Yesterday I took a day of annual leave to sort out some issues pertaining to our upcoming emigration.
Stage 1: Renewal of Driver’s Licence Card
I woke up earlier (7am) than usual (8am), so that I could be at the Randburg Licencing Department to renew my driver’s licence card. It expires in August 2010, which will cause unnecessary inconvenience if I plan to drive overseas.
I got there at around 7:50, walked past a security guard holding what looked like a Remington shotgun. We greeted each other as we passed, me saying “Sure, baba” (pronounced “Sho’”), and him returning the greeting with “Heita”.
I walked around the parking lot to the building complex, which is in the heart of the Randburg CBD. For the out-of-towners, allow me to describe the Randburg CBD. Well, for starters, they have security guards armed with shotguns. Plus, because this is the land of entrepreneurs, you are shouted at by tens of photographers as you walk 150 metres. This is because the government departments have unofficially outsourced the taking of photographs.
There were two buildings that looked like possible places to renew a driver’s licence card. I trusted my instincts that the one with the shortest queue was the right place, and walked in. I asked one of the security guards at the front where one would go to renew a licence, and he handed me a form.
Before I left home, I checked out advice on the Internet for this process, and was told to “take a black pen with you”. I’m glad I did. I filled in the form (putting the year as 2009
in a cunning test to see if the government officials were awake by mistake), and asked the surly kindly security guard (he was probably armed with a grenade launcher behind the desk for all I know) about the photograph requirements. I had brought several thousand colour pictures of myself after all.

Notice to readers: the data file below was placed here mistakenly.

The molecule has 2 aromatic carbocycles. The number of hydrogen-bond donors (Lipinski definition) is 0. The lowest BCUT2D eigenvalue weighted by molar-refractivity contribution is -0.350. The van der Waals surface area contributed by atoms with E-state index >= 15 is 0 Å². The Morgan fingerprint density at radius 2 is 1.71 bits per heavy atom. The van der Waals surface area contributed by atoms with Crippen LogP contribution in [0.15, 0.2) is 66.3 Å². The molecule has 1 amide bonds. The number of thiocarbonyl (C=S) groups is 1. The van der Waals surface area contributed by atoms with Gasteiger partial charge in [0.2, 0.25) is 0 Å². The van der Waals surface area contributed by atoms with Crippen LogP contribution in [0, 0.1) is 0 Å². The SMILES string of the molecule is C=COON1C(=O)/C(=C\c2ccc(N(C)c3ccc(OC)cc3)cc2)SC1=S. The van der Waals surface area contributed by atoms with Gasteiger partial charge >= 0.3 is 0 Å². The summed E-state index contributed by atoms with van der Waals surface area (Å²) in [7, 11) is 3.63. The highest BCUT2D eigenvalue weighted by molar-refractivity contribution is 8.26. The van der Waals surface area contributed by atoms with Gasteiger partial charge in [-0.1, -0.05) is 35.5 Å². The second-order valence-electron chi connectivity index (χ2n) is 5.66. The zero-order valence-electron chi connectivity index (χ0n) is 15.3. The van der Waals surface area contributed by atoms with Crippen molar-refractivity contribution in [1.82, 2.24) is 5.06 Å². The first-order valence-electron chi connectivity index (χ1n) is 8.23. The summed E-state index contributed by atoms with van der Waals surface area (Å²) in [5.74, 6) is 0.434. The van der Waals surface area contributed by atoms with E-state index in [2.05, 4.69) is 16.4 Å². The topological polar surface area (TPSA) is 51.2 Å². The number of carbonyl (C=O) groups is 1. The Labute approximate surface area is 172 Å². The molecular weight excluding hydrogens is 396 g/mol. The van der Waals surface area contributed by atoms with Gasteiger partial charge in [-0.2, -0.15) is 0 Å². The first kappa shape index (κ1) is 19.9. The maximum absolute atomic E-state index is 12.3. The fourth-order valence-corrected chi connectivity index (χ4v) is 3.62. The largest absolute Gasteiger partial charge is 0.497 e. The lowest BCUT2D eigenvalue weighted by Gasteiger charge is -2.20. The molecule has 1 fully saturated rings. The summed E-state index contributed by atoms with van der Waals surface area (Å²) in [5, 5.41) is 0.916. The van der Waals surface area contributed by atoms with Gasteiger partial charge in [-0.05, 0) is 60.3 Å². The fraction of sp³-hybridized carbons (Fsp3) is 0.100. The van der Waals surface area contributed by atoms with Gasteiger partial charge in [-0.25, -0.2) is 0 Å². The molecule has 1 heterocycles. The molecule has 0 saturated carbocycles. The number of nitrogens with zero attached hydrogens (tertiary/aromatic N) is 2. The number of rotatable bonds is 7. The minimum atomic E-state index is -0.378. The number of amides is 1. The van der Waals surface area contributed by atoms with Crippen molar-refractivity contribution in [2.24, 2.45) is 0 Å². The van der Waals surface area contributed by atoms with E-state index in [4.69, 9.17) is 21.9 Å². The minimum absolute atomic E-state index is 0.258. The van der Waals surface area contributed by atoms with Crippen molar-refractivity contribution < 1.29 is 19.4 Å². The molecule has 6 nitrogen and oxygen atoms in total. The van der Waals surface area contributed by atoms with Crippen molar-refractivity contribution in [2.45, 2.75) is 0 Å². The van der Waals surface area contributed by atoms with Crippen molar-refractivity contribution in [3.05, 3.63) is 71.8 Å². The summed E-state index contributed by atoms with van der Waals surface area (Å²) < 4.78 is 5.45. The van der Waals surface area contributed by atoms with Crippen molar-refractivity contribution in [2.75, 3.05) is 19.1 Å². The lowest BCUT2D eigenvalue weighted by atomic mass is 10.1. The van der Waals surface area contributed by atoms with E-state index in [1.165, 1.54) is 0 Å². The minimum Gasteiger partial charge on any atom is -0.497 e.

“Black and white”.
So I asked him and his colleague where the cheapest and best photographs could be had. They told me “the Rasta man” and indicated that he wore some form of headgear. I walked outside and directly towards the throng of entrepreneurs*, shouting “I want the Rasta man”. He shortly presented himself and in broken English, pointed me towards a tent nearby, where a man was sitting next to a (semi-) white backdrop and HP photo-printer. I asked him how much, he told me R45 for four, and we did the deal. As a side note, my pose looks quite similar to my October 1997 ID photo, which is ironic.
As I walked back from the throng of entrepreneurial spirit, one of the mob separated himself from the crowd and asked me who told me to use the Rasta man’s services. I said “I asked at the front desk and they suggested him”. He was unimpressed with this answer, and although I ignored him* and continued up the path, he followed me.